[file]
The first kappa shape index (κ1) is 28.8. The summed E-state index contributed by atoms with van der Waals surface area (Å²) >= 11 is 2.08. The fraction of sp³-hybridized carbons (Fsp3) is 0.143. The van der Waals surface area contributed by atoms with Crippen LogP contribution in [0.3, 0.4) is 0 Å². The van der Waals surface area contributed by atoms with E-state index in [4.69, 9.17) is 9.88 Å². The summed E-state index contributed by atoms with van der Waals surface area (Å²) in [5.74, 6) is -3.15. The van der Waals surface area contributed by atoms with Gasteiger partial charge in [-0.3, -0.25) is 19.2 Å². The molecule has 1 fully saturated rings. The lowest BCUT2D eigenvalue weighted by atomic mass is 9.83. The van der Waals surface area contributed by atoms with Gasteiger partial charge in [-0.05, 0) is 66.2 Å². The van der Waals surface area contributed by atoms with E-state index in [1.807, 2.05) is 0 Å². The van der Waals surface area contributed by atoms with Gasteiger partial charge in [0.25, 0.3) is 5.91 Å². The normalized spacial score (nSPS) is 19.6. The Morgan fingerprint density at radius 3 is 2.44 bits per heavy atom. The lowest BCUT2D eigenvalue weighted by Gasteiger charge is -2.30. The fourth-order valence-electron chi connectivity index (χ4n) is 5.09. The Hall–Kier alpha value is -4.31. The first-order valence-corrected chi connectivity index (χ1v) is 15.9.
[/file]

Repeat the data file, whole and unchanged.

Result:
The first kappa shape index (κ1) is 28.8. The summed E-state index contributed by atoms with van der Waals surface area (Å²) >= 11 is 2.08. The fraction of sp³-hybridized carbons (Fsp3) is 0.143. The van der Waals surface area contributed by atoms with Crippen LogP contribution in [0.3, 0.4) is 0 Å². The van der Waals surface area contributed by atoms with E-state index in [4.69, 9.17) is 9.88 Å². The summed E-state index contributed by atoms with van der Waals surface area (Å²) in [5.74, 6) is -3.15. The van der Waals surface area contributed by atoms with Gasteiger partial charge in [-0.3, -0.25) is 19.2 Å². The molecule has 1 fully saturated rings. The lowest BCUT2D eigenvalue weighted by atomic mass is 9.83. The van der Waals surface area contributed by atoms with Gasteiger partial charge in [-0.05, 0) is 66.2 Å². The van der Waals surface area contributed by atoms with E-state index in [1.807, 2.05) is 0 Å². The van der Waals surface area contributed by atoms with Gasteiger partial charge in [0.25, 0.3) is 5.91 Å². The normalized spacial score (nSPS) is 19.6. The Morgan fingerprint density at radius 3 is 2.44 bits per heavy atom. The lowest BCUT2D eigenvalue weighted by Gasteiger charge is -2.30. The fourth-order valence-electron chi connectivity index (χ4n) is 5.09. The Hall–Kier alpha value is -4.31. The first-order valence-corrected chi connectivity index (χ1v) is 15.9.